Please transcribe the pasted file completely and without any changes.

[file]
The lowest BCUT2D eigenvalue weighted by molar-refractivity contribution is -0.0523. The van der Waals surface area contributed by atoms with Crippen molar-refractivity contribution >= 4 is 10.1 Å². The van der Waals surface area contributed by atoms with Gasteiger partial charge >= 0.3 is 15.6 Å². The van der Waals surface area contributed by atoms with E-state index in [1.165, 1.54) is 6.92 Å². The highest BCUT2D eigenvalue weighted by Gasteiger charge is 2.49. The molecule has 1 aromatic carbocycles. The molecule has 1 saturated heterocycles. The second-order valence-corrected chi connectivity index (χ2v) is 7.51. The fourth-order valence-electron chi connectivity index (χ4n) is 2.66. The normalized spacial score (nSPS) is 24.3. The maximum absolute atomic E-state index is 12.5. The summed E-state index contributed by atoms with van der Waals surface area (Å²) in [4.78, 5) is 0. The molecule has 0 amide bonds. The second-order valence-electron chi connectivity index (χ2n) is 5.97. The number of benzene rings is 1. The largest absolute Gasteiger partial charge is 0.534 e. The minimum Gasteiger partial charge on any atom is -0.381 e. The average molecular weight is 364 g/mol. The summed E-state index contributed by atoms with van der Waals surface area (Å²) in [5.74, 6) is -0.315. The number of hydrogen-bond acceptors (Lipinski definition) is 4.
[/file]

The lowest BCUT2D eigenvalue weighted by molar-refractivity contribution is -0.0523. The van der Waals surface area contributed by atoms with Crippen molar-refractivity contribution >= 4 is 10.1 Å². The van der Waals surface area contributed by atoms with Gasteiger partial charge >= 0.3 is 15.6 Å². The van der Waals surface area contributed by atoms with E-state index in [1.165, 1.54) is 6.92 Å². The highest BCUT2D eigenvalue weighted by Gasteiger charge is 2.49. The molecule has 1 aromatic carbocycles. The molecule has 1 saturated heterocycles. The second-order valence-corrected chi connectivity index (χ2v) is 7.51. The fourth-order valence-electron chi connectivity index (χ4n) is 2.66. The normalized spacial score (nSPS) is 24.3. The maximum absolute atomic E-state index is 12.5. The summed E-state index contributed by atoms with van der Waals surface area (Å²) in [4.78, 5) is 0. The molecule has 0 amide bonds. The second-order valence-electron chi connectivity index (χ2n) is 5.97. The number of benzene rings is 1. The largest absolute Gasteiger partial charge is 0.534 e. The minimum Gasteiger partial charge on any atom is -0.381 e. The average molecular weight is 364 g/mol. The summed E-state index contributed by atoms with van der Waals surface area (Å²) in [5.74, 6) is -0.315. The number of hydrogen-bond acceptors (Lipinski definition) is 4.